Advice for Parents About Online Pornography
Jul 17, 2018
by editorial team and Sophia Ruan Gushée
With the advent of smartphones, it may seem next to impossible to control what your child sees on the web. While this may be true, there are tools available to help control the sites that your child can visit on the web (like parent-friendly routers you can buy, and software you can use, to limit your child’s access to the internet).
Most importantly, have continued conversations with your children about the harmful effects of inappropriate content, like internet pornography sites. Below are a few tips on how to talk to your child about staying safe online.
Tips on how to talk to your children about internet pornography
Children who learn early about online safety are more likely to exercise caution, and avoid unsafe websites and online behaviors. Below are four tips to help.
- Start communicating from before they have their own technology. Begin discussing online safety with your children at an early age—before they begin to do anything that involves the internet, and even before they can independently use computers, smartphones, tablets, and other devices. This enables you not only to speak about the effects of unsafe websites (like pornography websites), but also other ways to stay responsible and safe online.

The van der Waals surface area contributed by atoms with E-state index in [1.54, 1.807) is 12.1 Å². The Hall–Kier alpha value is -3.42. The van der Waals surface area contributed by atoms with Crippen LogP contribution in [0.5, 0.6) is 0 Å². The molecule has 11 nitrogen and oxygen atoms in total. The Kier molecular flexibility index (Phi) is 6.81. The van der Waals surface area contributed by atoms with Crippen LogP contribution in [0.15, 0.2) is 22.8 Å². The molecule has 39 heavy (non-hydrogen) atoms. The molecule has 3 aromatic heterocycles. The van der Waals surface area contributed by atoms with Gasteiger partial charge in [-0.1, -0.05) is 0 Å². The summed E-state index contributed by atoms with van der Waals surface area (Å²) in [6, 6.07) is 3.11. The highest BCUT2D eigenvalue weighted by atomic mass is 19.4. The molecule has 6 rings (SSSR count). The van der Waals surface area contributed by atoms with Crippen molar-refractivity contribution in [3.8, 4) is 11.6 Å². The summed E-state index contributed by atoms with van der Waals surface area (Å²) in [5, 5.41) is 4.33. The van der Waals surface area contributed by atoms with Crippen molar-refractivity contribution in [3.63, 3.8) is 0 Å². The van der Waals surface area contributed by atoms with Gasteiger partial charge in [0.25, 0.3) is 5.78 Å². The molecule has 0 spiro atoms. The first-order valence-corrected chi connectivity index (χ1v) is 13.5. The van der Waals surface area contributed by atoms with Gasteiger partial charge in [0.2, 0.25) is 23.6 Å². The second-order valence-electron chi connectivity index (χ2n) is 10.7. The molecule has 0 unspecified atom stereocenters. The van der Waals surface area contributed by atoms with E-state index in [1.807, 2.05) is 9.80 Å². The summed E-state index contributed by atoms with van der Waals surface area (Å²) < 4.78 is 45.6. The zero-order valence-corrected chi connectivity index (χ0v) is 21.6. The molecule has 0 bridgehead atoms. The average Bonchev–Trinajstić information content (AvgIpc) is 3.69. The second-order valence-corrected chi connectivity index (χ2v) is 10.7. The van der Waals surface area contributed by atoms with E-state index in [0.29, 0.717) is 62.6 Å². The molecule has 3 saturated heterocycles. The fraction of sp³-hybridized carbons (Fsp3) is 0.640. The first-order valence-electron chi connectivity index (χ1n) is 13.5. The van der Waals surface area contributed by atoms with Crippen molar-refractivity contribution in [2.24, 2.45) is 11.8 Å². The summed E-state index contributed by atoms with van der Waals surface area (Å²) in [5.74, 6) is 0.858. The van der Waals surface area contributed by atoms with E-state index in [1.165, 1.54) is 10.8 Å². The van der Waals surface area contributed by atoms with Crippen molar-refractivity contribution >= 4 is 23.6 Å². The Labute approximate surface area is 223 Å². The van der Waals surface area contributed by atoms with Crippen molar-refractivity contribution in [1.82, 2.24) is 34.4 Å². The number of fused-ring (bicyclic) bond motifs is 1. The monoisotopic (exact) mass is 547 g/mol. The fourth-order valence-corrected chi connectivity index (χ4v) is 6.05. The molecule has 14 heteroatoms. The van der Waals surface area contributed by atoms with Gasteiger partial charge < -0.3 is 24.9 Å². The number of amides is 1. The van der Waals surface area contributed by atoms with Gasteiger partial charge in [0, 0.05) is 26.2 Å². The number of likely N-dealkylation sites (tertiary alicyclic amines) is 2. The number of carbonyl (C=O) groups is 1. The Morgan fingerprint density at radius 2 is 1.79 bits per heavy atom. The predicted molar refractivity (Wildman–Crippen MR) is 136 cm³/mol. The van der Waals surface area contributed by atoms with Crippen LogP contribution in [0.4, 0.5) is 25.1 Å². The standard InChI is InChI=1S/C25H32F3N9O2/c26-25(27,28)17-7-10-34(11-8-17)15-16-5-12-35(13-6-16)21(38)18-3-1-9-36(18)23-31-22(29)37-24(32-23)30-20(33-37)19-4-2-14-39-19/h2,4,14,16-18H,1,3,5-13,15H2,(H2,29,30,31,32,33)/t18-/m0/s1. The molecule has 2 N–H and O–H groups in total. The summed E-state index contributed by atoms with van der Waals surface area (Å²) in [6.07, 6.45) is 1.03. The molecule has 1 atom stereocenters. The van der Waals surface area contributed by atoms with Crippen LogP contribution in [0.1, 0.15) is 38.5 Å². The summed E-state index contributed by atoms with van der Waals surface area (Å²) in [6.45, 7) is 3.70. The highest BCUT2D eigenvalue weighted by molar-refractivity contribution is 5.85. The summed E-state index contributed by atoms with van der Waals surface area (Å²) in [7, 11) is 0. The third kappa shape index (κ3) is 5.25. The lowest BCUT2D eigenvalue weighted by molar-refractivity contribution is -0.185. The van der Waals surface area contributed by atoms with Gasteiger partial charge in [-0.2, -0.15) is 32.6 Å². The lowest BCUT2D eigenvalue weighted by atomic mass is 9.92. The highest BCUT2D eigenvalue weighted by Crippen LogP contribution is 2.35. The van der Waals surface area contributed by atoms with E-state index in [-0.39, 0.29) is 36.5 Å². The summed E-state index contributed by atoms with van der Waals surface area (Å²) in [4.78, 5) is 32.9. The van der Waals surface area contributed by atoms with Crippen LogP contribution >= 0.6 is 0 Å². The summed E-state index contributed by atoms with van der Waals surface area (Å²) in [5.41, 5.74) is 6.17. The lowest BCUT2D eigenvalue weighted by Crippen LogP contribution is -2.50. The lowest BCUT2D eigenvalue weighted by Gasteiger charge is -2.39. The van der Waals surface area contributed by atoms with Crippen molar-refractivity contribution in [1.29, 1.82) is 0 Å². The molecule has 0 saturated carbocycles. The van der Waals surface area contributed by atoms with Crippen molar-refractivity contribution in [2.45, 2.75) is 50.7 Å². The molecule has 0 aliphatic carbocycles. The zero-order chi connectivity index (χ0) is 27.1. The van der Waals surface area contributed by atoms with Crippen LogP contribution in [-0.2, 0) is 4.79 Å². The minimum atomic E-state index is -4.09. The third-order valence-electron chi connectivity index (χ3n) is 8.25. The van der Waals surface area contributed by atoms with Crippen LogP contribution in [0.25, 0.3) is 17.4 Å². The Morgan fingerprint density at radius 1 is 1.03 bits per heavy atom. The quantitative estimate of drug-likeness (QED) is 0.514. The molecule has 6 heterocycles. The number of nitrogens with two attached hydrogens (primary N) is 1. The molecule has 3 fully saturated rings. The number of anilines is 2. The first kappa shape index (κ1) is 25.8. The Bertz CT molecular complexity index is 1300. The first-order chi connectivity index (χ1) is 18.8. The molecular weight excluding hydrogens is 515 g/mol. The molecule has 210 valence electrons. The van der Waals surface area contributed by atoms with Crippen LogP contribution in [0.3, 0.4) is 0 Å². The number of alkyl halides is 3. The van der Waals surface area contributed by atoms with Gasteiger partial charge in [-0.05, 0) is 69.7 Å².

- Engage children with knowledge about the basics about online safety and responsibility. When you or your children get new devices or new online accounts, engage your children in setting up new passwords. This is a good opportunity to talk about the risks of sharing personal information online, and how to protect yourself. Also engage them in how to avoid computer viruses, like involving them in the use of software that helps protect your computer and which types of emails to avoid clicking on. This experience will serve as a foundation from which you can talk about more uncomfortable topics: online pornography.
- Create clear intentions on your children's technology use. Establish ground rules on how long (and between which hours) your children can be on devices, and continue a dialogue of clear intentions on why they are using devices when they ask for permission. Creating a relationship of your children having to ask for permission to use technology can help. Written contracts with clear ground rules that your children sign can help too. You'll always have to monitor and enforce your house rules though (there's monitoring software that can help).
- Ban technology in bedrooms. There should be no technology in children's bedrooms. Technology should be limited to the public areas of your home. And the most powerful way to teach this is to model it.
What should parents do if they discover that their kids have seen online pornography?
Parents who learn that their child has been viewing online pornography may be afflicted by a range of emotions such as fear, anger, and guilt.
- Ground yourself. The most important thing you can and should do, before anything else, is to sort through your emotions. This is your first priority. You do not want your child to feel an overwhelming sense of shame, which can hinder your child’s ability to learn, and even motivate them to become secretive about watching online pornography.